When There’s a Mistake in a Contract Bid: What You Should Do

There’s been a lot of discussion recently about mistakes in bids for federal contracts. Mistakes can happen, particularly when bidders are rushed (and who isn’t rushed when preparing and submitting a bid?). Mistakes can be minor and waivable at the government’s discretion; they can be subject to correction in certain situations; or they can result in the mandatory rejection of a bid as non-responsive. Knowing the difference, and whether a particular error can be fixed, is crucial.

After all, many mistakes arise from the omission or the addition of even a single character, an error that can present a significant difference between what was intended to be communicated and what was actually communicated, especially if the error is in a number. A bidder who omits a digit from a bid price could find himself or herself in quite a predicament if awarded the contract based on an incorrect price. Other mistakes made in the structure of the bid can also cause potential problems.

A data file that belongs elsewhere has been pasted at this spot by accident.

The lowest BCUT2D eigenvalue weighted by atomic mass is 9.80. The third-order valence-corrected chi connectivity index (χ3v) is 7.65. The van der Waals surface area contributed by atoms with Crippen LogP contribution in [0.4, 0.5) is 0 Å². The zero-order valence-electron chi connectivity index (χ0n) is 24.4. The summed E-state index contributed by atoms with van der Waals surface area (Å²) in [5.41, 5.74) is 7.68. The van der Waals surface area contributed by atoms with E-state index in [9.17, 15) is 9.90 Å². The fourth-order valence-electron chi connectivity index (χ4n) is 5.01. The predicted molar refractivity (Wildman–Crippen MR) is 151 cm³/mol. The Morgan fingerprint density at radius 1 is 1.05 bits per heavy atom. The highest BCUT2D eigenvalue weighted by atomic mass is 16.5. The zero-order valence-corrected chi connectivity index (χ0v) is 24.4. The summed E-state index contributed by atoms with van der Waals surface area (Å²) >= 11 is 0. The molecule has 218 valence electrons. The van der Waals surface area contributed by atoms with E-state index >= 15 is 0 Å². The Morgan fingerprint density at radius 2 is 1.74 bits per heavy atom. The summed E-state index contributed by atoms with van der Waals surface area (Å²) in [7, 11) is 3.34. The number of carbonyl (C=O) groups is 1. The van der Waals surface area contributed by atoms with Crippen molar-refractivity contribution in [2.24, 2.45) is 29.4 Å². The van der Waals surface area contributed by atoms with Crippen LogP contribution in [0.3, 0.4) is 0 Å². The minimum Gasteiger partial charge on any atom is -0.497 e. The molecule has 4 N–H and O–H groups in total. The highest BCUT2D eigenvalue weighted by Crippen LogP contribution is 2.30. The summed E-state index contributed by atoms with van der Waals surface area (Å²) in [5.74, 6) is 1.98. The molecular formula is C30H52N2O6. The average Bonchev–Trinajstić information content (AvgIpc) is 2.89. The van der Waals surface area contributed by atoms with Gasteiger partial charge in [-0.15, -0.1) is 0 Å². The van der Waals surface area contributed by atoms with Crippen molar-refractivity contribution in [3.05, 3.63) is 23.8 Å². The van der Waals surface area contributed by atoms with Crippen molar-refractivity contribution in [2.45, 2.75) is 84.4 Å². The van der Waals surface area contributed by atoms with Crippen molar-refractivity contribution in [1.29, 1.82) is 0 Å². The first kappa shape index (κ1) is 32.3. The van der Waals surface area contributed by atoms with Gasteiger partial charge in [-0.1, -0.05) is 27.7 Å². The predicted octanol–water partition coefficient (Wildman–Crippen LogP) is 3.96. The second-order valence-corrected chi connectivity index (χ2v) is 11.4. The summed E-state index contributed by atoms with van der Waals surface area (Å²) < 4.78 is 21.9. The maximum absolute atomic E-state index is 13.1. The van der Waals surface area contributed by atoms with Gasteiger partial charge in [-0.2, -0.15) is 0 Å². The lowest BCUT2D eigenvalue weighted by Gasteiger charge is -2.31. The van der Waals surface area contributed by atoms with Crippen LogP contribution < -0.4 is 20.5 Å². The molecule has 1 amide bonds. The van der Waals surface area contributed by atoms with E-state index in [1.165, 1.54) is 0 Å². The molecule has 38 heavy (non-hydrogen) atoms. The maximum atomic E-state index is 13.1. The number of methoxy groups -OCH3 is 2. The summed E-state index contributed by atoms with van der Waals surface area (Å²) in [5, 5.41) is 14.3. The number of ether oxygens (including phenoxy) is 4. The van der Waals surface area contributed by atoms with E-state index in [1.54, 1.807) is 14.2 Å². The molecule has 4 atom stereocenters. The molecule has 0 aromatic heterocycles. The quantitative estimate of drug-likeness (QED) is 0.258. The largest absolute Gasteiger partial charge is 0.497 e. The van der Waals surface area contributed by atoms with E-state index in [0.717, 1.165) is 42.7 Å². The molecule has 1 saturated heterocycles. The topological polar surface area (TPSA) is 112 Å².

Fortunately, bidders in this situation have some recourse. The Federal Acquisition Regulation (FAR) allows the correction of an error in a bid in two situations. In the easier case, a clerical mistake can be fixed so long as the contracting officer has reason to know, independent of information from the bidder, that the bid submitted was not what was actually intended. A bidder can prove that the contracting officer had reason to know by pointing to the range of other bids, incongruence with the government estimate, the inclusion of the correct bid number elsewhere in the proposal, the custom of the trade, or the fact that only one reasonable interpretation can be made from the face of the bid.

A second type of mistake, which often results from a calculation error and is not a simple typo, can be more difficult to fix. The higher standard for granting a bidder’s request to change the overall bid price after bid opening serves to protect the integrity of the bid process. If a bidder finds himself or herself in this situation, he or she needs to show by clear and convincing evidence that there was a mistake in the bid and that the bid presented was not an accurate reflection of the intended bid. This “clear and convincing” standard is much higher than the “reason to know” standard for clerical errors. But even this correction will not be allowed if it displaces even one lower bid.

If a mistake is made and the bidder is allowed to correct it, the bidder should expect a protest. Those who failed to obtain the contract will take advantage of that mistake in their attempt to demonstrate that the award was undeserved. But so long as the mistake was corrected in accordance with the criteria set forth by the FAR, the bidder should be safe from an unfavorable protest decision.

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